The bacterial cells in our body outnumber the human cells ten to one. Additionally, within each eukaryotic (human) cell in our body, there are many (hundreds in many cells) mitochondria – ancient bacteria that got absorbed into non-bacterial cells and formed eukaryotic cells. Bacteria are an important, vital part of us. Bacteria affect every aspect of human health, including immune system regulation, digestion, personality, etc. Additionally, disturbances in the make-up of the microbiome has been connected with multiple chronic diseases, including Parkinson’s Disease, Alzheimer’s Disease, diabetes, autism, autoimmune diseases, etc.
Given the importance of the bacteria that work symbiotically with us, and that ARE US, it drives me a little nuts when people minimize the harm in damaging the microbiome with pharmaceuticals. If a drug “just” damages bacteria, but doesn’t damage eukaryotic cells directly, it hurts the person who takes the drug, because the bacteria within that person are a vital part of him/her and an integral part of his/her health.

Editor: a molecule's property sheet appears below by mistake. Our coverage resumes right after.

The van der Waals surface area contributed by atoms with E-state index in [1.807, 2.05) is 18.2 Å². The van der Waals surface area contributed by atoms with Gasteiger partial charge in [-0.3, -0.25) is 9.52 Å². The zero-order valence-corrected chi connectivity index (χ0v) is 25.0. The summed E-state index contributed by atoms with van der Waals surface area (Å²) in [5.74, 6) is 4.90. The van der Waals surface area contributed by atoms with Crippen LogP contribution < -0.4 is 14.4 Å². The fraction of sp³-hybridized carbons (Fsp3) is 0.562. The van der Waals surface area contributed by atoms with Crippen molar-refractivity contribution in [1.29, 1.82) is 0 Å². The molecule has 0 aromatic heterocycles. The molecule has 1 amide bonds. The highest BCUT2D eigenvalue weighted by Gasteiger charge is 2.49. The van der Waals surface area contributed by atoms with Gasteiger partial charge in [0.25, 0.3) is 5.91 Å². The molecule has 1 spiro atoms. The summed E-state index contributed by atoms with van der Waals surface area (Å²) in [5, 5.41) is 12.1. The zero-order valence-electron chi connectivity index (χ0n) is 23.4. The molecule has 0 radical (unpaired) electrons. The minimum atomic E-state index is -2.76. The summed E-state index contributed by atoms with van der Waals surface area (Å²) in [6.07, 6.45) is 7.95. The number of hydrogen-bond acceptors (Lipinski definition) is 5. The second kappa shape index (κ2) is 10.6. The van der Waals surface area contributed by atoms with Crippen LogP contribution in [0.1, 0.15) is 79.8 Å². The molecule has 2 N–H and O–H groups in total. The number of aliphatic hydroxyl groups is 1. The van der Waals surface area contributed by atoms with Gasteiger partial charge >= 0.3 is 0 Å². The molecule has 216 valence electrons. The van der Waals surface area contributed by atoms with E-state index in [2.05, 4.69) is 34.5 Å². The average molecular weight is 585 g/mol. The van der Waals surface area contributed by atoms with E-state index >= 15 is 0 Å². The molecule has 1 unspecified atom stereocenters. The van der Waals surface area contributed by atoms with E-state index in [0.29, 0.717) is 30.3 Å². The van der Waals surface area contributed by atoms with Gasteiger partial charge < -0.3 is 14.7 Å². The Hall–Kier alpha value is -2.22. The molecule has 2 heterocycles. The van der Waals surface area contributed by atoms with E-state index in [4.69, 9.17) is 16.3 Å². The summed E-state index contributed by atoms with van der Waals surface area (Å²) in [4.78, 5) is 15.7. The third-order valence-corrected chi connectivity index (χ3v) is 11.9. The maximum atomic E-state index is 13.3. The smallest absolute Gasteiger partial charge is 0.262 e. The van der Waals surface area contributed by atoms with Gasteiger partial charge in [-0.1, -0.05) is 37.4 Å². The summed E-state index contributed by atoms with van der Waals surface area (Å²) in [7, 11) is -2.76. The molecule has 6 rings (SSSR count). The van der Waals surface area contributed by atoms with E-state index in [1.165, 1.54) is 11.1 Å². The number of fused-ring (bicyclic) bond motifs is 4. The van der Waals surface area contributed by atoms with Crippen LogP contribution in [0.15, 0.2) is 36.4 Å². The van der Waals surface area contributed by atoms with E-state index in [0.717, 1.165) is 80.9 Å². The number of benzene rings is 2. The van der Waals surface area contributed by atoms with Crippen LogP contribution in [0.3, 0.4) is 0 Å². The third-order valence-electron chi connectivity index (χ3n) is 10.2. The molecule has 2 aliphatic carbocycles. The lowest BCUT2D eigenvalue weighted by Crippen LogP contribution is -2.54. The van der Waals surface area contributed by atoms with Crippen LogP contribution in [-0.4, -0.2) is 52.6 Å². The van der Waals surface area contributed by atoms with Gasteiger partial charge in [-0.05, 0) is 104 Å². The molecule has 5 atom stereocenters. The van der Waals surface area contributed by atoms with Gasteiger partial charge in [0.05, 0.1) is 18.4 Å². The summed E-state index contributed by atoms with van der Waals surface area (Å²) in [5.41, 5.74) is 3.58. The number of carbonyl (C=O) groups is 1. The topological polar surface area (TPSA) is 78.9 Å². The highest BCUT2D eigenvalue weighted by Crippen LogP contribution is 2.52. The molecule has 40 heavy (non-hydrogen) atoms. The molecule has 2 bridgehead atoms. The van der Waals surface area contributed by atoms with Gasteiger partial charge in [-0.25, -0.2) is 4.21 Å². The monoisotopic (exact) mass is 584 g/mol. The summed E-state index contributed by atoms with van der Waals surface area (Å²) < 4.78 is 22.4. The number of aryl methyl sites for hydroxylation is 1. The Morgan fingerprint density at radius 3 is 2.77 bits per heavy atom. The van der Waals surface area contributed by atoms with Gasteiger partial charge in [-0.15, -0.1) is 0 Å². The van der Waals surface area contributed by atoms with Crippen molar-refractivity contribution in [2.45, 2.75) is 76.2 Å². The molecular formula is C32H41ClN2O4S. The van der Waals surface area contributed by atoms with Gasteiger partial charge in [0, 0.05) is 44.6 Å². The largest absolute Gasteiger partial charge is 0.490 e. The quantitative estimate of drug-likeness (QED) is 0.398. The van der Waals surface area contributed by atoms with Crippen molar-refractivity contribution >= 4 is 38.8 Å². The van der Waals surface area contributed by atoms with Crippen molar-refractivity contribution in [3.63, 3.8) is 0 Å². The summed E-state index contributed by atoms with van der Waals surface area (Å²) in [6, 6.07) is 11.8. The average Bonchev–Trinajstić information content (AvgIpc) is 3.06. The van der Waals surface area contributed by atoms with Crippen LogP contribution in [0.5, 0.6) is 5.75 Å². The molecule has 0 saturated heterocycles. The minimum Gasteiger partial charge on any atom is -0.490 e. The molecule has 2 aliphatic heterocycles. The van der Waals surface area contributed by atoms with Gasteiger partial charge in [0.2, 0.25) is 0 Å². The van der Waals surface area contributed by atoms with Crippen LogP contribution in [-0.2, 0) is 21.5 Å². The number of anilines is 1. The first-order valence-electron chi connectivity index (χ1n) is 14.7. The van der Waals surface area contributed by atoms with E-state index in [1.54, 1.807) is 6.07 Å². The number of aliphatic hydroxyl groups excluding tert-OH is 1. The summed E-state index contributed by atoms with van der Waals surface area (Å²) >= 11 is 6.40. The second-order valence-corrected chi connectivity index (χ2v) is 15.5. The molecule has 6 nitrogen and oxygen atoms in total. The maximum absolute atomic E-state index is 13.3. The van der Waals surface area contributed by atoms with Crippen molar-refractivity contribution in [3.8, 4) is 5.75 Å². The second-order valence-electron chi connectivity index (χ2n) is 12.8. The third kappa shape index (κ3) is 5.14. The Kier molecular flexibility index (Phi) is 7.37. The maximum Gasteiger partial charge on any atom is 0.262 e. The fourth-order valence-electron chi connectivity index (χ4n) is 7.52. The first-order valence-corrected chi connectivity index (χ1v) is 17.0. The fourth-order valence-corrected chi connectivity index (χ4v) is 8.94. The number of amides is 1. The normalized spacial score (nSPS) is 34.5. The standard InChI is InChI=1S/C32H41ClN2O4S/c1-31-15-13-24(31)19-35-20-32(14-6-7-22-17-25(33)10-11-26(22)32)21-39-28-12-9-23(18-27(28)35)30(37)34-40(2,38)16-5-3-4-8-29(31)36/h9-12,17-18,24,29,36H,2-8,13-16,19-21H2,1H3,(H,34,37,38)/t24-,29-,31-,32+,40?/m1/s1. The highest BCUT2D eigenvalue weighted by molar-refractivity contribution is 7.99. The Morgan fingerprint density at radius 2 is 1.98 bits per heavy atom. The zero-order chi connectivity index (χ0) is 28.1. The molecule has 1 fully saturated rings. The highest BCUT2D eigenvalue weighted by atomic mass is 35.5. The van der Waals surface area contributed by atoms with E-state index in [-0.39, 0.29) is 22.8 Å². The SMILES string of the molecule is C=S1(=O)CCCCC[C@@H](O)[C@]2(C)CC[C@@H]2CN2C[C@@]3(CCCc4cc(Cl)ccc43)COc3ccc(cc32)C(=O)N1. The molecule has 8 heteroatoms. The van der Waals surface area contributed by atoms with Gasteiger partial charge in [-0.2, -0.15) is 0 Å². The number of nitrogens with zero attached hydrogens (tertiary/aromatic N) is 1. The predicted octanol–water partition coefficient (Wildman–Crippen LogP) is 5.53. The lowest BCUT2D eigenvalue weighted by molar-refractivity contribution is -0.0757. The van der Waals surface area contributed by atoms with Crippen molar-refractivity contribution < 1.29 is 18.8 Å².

Dismantling the DNA of bacteria (and mitochondria), and inducing massive amounts of oxidative stress (the Fenton Reaction) with fluoroquinolones is particularly stupid.
The above is elaborated upon in the following post on Hormones Matter:
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